The teams in Wisconsin are working on farms near Wrightstown and Greenleaf.

Photo was courtesy of Molly Meyers, project coordinator.

UW-Green Bay EMBI student interns help make the annual Green Bay Garden Blitz a great success

Caitlin Curtis gives the camera a thumbs up.

Pong Moua (Environmental Science) served as Garden Blitz communication coordinator and Caitlin Curtis (Environmental Policy and Planning) as assistant volunteer coordinator at the seventh annual Green Bay Garden Blitz from May 28-31, 2020. Moua (pictured above), Curtis and 48 volunteers installed 74 raised bed garden boxes at private homes, Kennedy School and Veterans Manor.

Facing challenges due to COVID-19 concerns, the 2020 Garden Blitz accomplished its goals safely and on schedule. Kim Diaz, Blitz coordinator, said “working with Pong and Caitlin was a joy because they were so talented, dedicated and willing to learn.”

UW-Green Bay Prof. Kevin Fermanich named 2020 NEW Watershed Champion

UW-Green Bay Prof. Kevin Fermanich (Water Science, Geoscience and Environmental Science) has been named the 2020 NEW Watershed Champion. He formally received this recognition on Tuesday, March 10, 2020 from NEW Water and the Green Bay Water Utility during the 2020 World Water Day event.

Prof. Fermanich is a lead co-principal investigator on a collaborative project studying the links between edge-of-field water quality, soil health and field management at sites in Great Lakes priority watersheds. Additionally, he is a soil and water resources specialist with Wisconsin Extension.

Fermanich was recognized at the seventh annual World Water Day event hosted by NEW Water, the brand of the Green Bay Metropolitan Sewerage District, and the Green Bay Water Utility at the Jack Day Environmental Education Center. World Water Day (www.worldwaterday.org) is a commemorative event launched by the United Nations in 1993 to bring awareness to global water issues. The two water entities honor World Water Day to call attention to local water issues, including aging infrastructure and impairments, and to celebrate the efforts of a local champion in caring for the watersheds of Wisconsin.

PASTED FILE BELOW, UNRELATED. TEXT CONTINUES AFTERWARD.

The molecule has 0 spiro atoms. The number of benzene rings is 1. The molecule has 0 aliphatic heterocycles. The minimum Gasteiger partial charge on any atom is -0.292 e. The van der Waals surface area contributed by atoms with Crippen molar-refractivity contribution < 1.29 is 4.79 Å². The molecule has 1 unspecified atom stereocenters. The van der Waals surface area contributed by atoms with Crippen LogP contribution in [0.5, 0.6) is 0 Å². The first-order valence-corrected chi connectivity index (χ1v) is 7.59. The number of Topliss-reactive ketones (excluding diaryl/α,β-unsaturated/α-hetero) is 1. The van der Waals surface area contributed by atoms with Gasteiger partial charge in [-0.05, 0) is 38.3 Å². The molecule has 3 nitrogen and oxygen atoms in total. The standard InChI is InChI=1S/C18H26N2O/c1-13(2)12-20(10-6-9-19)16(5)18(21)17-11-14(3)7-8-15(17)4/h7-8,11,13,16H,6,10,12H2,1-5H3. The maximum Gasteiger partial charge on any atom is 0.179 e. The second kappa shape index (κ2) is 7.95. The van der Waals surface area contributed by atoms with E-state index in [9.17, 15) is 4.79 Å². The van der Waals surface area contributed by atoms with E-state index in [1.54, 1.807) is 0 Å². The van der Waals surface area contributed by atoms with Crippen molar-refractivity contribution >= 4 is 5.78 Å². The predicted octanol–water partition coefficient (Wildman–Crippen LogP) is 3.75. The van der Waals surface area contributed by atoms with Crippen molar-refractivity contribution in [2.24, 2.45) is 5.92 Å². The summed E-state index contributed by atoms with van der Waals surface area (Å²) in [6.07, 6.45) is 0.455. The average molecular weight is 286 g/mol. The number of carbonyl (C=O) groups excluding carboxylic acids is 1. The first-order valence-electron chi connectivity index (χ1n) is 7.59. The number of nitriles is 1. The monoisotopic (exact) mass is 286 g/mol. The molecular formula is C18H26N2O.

The theme of this year’s World Water Day is “Water and Climate Change.” Globally, this means an increasing demand for water as populations increase, which can drain natural resources and cause environmental damage.

“The Green Bay Water Utility is adapting to address the water effects of climate change to continue to protect health and safety to our customers,” said Nancy Quirk, general manager of the Green Bay Water Utility.

The World Water Day held in Green Bay also serves to celebrate local efforts to strive toward solutions. Learn more about past Champions here.

Fermanich has worked at UW-Green Bay since 1998. Along with many partners, Fermanich and his students study water quality, watershed management, soil health, Green Bay restoration, and agricultural management issues. He is a lead co-principal investigator on a collaborative project studying the links between edge-of-field water quality, soil health, and field management at sites in Great Lakes priority watersheds. Additionally, Fermanich is a soil and water resources specialist with Wisconsin Extension.

“Our era faces a number of water challenges, not only globally, but here in Wisconsin as well.  Dr. Fermanich exemplifies the spirit of working together to find solutions to the many vexing water challenges we’re facing today,” said Tom Sigmund, Executive Director of NEW Water.

Learn more about Green Bay Water Utility: www.gbwater.org
Learn more about NEW Water: www.newwater.us

This post is written in cooperation with NEW Water. Photo submitted by Tricia Garrison, NEW Water. In the photo, from left to right, Tom Sigmund, executive director, NEW Water; Prof. Kevin Fermanich and Nancy Quirk, general manager, Green Bay Water Utility